# How to find the percentage of NAs in a data.frame?

I am trying to find the percentage of NAs in columns as well as inside the whole dataframe:

The first method which I have commented gives me zero and the second method which is not commented gives me a matrix. Not sure what I am missing. Any hint is truly appreciated!

``````cp.2006<-read.csv(file="cp2006.csv",head=TRUE)

#countNAs <- function(x) {
#  sum(is.na(x))
#}
#total=0
#for (i in col(cp.2006)) {
#  total=countNAs(i)+total
#}
#print(total)
count<-apply(cp.2006, 1, function(x) sum(is.na(x)))
dims<-dim(cp.2006)
num<-dims*dims
NApercentage<-(count/num) * 100
print(NApercentage)
``````

## 3 Answers

``````x = data.frame(x = c(1, 2, NA, 3), y = c(NA, NA, 4, 5))
``````

For the whole dataframe:

``````sum(is.na(x))/prod(dim(x))
``````

Or

``````mean(is.na(x))
``````

For columns:

``````apply(x, 2, function(col)sum(is.na(col))/length(col))
``````

Or

``````colMeans(is.na(x))
``````
• I was just working with is.na(X) and realized I don't even need apply, right? `> sum(is.na(cp.2006))  138` – Mona Jalal May 11 '14 at 19:55
• or just `mean(is.na(x))` – Ben Bolker May 11 '14 at 19:55
• `cols.NA<apply(cp.2006,2,function(col)sum(is.na(col))/length(col))*100` – Mona Jalal May 11 '14 at 20:02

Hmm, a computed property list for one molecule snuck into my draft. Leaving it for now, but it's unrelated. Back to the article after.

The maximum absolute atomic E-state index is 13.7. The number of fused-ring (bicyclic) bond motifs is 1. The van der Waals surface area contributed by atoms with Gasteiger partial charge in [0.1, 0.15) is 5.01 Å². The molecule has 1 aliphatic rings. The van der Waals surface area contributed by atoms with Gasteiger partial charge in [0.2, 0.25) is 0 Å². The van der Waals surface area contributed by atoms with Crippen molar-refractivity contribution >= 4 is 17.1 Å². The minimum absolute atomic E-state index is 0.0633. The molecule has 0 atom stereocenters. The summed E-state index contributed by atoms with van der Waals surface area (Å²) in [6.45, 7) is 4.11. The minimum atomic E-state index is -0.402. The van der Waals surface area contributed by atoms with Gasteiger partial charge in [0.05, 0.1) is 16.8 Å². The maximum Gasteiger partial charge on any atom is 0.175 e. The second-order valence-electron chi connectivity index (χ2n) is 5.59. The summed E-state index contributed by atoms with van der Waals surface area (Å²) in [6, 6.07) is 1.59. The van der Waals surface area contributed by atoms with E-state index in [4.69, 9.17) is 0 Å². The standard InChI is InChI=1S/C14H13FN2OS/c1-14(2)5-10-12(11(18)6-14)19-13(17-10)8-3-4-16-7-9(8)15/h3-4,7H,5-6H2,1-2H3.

• @fernando why the second argument to your `apply` function is `2` ? – Mona Jalal May 11 '14 at 20:03
• I noticed you edited to `prod(dim(x))` after I posted my answer. Nice. – Rich Scriven May 11 '14 at 20:05

You could also use `dplyr::summarize_all` for the column-wise proportions.

``````x %>% summarize_all(funs(sum(is.na(.)) / length(.)))
``````

Which will give

``````     x   y
1 0.25 0.5
``````

If you are interested to find percentage of complete cases.

Using Same Example mentioned here.

``````x = data.frame(x = c(1, 2, NA, 3), y = c(NA, NA, 4, 5))
``````

Output :

``````   x  y
1  1 NA
2  2 NA
3 NA  4
4  3  5
``````

Finding Complete cases:

``````complete.cases(x)
``````

Output :

`````` FALSE FALSE FALSE  TRUE
``````

Percentage of complete cases:

``````mean(complete.cases(x))
``````

Output:

`````` 0.25
``````

That means 25% of complete rows are available in data provided. i.e Only fourth row is complete rest all contains NA values.

Cheers!